“The relationship between a photographer and a driver is based on a delicate balance of trust. For example, I was allowed to photograph Graham Hill in hospital after breaking his leg in a crash in 1970, and was trusted by him and his family, but that doesn’t mean I would say we were friends.

“As a photographer, we were often there to document the lives, races and sometimes devastating crashes of these drivers, so there was always some level of professional distance maintained.”

With his ringside seat, how did Stewart view the relationship between drivers like Hunt and Lauda?

“Rivalry was standard within Formula One — it wasn’t just between Niki and James. Teams and drivers were all extremely competitive in equal measure, so there isn’t one particular moment that I was an eyewitness to that seems to measure up to the stories in Rush.

“I do think it’s important to understand that they were both, in fact, very close friends on and off the racetrack. These were highly competitive sportsmen and completely focused once the chequered flag had fallen, but the excitement and media interest around them was always visible.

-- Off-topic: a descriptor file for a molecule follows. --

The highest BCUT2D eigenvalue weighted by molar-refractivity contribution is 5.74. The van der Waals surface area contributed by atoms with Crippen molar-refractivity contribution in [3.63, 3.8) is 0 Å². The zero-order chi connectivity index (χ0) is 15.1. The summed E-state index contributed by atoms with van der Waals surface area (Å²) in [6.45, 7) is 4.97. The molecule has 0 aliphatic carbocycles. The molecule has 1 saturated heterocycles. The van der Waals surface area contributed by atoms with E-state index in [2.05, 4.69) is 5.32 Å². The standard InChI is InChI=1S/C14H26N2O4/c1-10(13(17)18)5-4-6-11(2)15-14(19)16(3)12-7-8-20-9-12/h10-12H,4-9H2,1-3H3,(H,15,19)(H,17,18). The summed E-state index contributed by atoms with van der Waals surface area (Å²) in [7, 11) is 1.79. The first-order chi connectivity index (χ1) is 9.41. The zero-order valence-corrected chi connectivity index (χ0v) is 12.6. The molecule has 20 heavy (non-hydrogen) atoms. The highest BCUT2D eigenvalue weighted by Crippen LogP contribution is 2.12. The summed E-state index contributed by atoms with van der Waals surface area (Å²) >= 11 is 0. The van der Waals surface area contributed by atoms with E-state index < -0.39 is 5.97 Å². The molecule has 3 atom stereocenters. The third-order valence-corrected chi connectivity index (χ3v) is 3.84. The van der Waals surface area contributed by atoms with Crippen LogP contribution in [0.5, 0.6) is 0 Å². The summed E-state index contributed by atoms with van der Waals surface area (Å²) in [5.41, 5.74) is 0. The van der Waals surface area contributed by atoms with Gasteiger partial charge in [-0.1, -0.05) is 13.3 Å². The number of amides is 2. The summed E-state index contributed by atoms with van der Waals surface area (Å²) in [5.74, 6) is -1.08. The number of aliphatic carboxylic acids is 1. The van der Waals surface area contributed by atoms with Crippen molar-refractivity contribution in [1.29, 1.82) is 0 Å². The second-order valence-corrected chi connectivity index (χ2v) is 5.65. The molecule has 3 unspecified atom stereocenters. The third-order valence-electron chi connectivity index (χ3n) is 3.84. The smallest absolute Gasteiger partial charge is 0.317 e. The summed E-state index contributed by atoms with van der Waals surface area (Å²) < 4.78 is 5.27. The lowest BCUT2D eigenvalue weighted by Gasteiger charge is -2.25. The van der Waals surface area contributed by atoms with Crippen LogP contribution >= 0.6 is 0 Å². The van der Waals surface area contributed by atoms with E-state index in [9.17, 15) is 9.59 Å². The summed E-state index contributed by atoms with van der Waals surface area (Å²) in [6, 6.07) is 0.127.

“James was a major British sporting celebrity and loved by the British fans, so his presence on the track would mean the crowd at Brands Hatch would go wild. This, along with his natural charm and ease in front of the camera, meant he was a favourite with the media too.

“Niki was the opposite end of the spectrum in his persona and the way he photographed. So together they were the perfect subjects for us photographers. Which in turn added fire to the news stories and created drama for the fans at home.”

Ignition is open daily at the Old Fire Station Gallery from 10am to 6pm, with extended opening hours on Thursday (March 30), when an open-invitation drinks reception is being held from 5pm to 9pm.